What does spring mean to you? For us the season of YakTrax draws to its annual end. The timing’s good; my Pro-Trax have sprung a few coils. The snow-laden roof will release the flying squirrel toy lost since December. Earth’s bones begin to emerge from beneath ice and our winter cave can use a good airing.
Last week a major melt began, punctuated by hail last night. Like the rest of our planet, we’re experiencing cockeyed seasons. This thaw arrives earlier than usual. Other than crafting sustainable choices on a personal level, what’s a citizen to do? I order more vegetable, fruit and flower seeds from Swallowtail Garden, then go for a hike.
Dependent upon temperament–or which leg of the ramble we’re on–our pack treads on either remaining snowpack or emerging soil. Both can be fraught with risk. Slush engenders a new dance step: one-step-forward, half-a-slip-back. The percussion of cascading drips from Ponderosa pines enhances our unique tempo. Meanwhile treading upon saturated moondust–yes, the yummy brown of my fave dark chocolate–gobbles an entire boot. Sucking sounds accompany language picked up while testing Naval ship systems. The boisterous aroma of fertile soils and emerging plants combines with this.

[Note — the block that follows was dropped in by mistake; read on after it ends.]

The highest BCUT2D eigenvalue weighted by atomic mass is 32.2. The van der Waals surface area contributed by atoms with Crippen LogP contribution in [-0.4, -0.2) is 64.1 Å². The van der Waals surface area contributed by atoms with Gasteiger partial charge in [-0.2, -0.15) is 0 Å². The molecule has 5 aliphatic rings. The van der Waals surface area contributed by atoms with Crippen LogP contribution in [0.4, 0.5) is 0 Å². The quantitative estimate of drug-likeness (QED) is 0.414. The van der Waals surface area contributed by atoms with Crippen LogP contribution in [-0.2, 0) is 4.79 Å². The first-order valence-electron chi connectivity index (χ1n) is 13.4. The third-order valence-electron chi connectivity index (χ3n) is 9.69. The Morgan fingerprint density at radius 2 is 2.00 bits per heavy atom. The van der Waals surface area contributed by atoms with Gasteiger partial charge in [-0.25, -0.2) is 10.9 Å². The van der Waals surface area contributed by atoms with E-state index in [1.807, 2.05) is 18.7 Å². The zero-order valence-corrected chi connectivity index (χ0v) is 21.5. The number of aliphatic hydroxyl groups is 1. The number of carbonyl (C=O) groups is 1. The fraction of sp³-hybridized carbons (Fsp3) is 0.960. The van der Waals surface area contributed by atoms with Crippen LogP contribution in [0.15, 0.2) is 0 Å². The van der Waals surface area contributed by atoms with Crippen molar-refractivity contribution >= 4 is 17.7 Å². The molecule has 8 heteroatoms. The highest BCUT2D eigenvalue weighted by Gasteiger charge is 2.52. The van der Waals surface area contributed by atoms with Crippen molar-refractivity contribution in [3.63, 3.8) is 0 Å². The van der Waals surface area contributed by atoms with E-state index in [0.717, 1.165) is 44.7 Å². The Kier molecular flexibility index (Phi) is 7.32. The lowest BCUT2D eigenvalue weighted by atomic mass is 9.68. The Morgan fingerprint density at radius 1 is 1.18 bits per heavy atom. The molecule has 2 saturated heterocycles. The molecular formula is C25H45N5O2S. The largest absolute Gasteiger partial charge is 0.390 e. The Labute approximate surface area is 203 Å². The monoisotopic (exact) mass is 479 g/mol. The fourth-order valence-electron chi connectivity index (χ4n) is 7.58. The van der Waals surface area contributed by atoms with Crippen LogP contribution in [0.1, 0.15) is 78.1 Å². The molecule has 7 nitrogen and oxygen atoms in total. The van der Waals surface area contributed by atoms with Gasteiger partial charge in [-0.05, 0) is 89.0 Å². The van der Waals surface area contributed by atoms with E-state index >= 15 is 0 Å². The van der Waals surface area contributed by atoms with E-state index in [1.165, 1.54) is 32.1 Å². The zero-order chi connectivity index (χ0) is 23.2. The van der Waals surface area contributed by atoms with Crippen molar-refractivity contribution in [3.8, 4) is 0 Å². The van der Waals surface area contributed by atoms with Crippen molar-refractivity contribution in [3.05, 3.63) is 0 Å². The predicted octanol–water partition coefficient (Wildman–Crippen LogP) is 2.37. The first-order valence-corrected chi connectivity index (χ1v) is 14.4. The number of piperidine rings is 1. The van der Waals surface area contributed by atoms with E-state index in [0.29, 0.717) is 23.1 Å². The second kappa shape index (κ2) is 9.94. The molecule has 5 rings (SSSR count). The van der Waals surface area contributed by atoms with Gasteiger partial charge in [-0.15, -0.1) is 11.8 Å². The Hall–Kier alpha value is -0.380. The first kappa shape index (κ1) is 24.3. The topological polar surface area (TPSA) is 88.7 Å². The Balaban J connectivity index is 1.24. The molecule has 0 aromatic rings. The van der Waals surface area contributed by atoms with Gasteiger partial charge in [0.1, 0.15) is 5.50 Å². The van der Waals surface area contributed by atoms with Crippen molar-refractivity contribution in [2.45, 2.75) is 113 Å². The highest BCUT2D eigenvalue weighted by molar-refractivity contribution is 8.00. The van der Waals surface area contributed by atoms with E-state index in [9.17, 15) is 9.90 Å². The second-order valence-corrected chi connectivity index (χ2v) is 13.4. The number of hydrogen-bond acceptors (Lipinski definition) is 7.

Songs of returning birds add delight. A persistent pileated woodpecker competes with local black bear on who can peck or gouge the most insect larvae from a downed pine. Later in spring the same woodpecker will perch on our metal roof at sunrise and broadcast his mating vigor–think jackhammer. Our whippet informs us that the mated pair of bald eagles has returned–Connor insists upon yelling at them. Then at dusk I hear the wicka-wicka-wicka of a Northern Flicker. Anticipation warms me.
Now my break’s over. Back to editing FORGED IN MIST, book 2 of MISTBORN CHRONICLES. I’m over half way there–and spring comes.